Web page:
Augusta, Ga., Mar. 15 – When I arrived at Augusta Harley-Davidson it was still dark, but there was some shadowy movement in the parking lot–the volunteers had beaten me here this time. But we wouldn’t be by ourselves for long.
The Augusta dealership was the starting point for this year’s ride. And by 10:00 a.m. that empty lot was packed with more than 300 bikers who had plunked down $25 each (five bucks for a passenger) to help expand the mission of the Kelsi Elizabeth Long Memorial Foundation, raising funds for the Children’s Hospital of Georgia in Augusta. This year more than $6,000 was collected, bringing the total to approximately $95,000 since the ride’s inception.
Mike Maddox established the foundation back in 2003 in memory of his granddaughter, who lost her life at birth due to Down syndrome. Mike explained, “One day my wife and I were at the grave putting out flowers, and my wife said that she didn’t want Kelsi to be another name on a headstone. She wanted people to know how much Kelsi is loved. We felt that we needed to do something, but we didn’t know how.” Shortly afterwards, the Kelsi Long Memorial Ride was created to keep her memory alive.
Starting at Augusta H-D, the ride ended at the Children’s Hospital where patients were holding handmade signs thanking the riders for “helping kids like me.” After the riders arrived, some of the kids came out, sat on the bikes and talked with the motorcyclists. Around noon the bikers gathered at the front entrance of the hospital and Mike Maddox presented the staff a check for the six grand raised. Afterwards the riders mounted back up and returned to Augusta H-D for food that was provided by Buffalo Wild Wings (and the grub was all first-class). The bikers were entertained that afternoon by the music of the Amy Taylor Band. Amy is a local singer-songwriter from Statesboro, Georgia, possessing a natural ability as a performer. Now based in Nashville, the Amy Taylor Band also includes Buddy Corn as lead guitarist, Darrel Patrick on drums and Travis Howell who plays bass.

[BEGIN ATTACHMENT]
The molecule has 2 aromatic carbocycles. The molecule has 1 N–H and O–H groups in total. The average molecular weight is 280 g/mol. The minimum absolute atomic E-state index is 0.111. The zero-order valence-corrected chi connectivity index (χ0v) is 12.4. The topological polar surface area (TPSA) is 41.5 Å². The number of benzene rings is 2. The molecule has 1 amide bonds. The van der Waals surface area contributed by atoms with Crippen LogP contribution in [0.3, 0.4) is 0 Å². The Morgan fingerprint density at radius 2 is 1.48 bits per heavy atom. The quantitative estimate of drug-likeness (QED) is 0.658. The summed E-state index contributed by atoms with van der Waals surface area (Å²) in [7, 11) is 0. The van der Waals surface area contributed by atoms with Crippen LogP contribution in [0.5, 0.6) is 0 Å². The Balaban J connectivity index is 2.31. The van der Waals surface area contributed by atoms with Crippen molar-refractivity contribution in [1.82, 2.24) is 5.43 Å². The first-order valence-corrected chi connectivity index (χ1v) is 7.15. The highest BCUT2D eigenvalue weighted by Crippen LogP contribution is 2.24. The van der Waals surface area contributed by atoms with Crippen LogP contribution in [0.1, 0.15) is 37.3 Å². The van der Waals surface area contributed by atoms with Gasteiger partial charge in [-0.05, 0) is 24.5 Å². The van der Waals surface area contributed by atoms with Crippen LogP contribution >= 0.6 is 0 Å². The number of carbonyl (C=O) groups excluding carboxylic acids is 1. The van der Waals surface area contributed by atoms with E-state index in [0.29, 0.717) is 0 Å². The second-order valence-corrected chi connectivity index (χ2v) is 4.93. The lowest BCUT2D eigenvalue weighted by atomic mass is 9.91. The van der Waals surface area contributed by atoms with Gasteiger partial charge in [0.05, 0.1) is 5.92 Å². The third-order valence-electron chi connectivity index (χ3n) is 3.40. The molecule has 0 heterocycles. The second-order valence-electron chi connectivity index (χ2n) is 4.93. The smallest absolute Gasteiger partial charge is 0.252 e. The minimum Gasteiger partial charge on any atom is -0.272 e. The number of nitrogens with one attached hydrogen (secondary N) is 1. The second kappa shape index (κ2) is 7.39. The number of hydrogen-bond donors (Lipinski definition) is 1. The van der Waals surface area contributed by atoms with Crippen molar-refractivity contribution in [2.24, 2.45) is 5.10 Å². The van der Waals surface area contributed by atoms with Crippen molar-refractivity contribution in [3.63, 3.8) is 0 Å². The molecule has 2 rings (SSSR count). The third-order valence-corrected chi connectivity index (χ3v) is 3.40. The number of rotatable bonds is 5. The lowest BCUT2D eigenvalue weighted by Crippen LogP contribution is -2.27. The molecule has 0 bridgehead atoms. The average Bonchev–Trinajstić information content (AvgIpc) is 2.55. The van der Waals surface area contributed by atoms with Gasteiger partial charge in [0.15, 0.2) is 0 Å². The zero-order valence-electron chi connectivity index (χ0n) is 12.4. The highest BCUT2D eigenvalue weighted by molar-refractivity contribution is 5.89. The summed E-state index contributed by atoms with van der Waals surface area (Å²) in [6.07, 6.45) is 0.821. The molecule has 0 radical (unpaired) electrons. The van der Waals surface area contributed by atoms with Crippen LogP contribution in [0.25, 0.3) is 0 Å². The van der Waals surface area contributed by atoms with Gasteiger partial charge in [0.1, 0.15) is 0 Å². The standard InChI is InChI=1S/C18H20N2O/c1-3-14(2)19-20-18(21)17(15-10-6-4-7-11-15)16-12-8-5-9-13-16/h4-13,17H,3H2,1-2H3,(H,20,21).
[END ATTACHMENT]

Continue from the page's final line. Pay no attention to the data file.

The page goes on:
Maddox told me, “Not all bikers are bad boys. It’s all about the kids now. The ride also shows a different side of motorcyclists. The biking community in this area is probably the most giving group of people that I know of.”
On this day there were a lot of fathers with a son or daughter riding as a passenger on their bike, thankful, I’m sure, for the good health of their own children. This day also serves as a reminder to both the kids and their parents for the support that they need during this difficult time of their lives. This ride also lifts the spirits of the health care workers that perform a difficult and arduous job. As Danny Cason explained it, “It feels real good to ride and help the community. Bikers are very good people, always willing to lend a hand when help is needed.”
A special thanks to Officer Lyons, Officer Smith, Officer Mobley and Officer Colon, all from the Motor Patrol of Columbia County, who led the way and did an excellent job of keeping the intersections clear for the riders. Their work made this a safe event and an enjoyable ride for everyone that day. The day included all the fixings required for a good time—the ride, food, vendors, reuniting with old friends and great music. But of course the biggest plus was helping to raise money for a good cause and seeing the smiles on the faces of the kids. There is no greater reward and I can’t wait for next year! For more information, visit kelfoundation.org.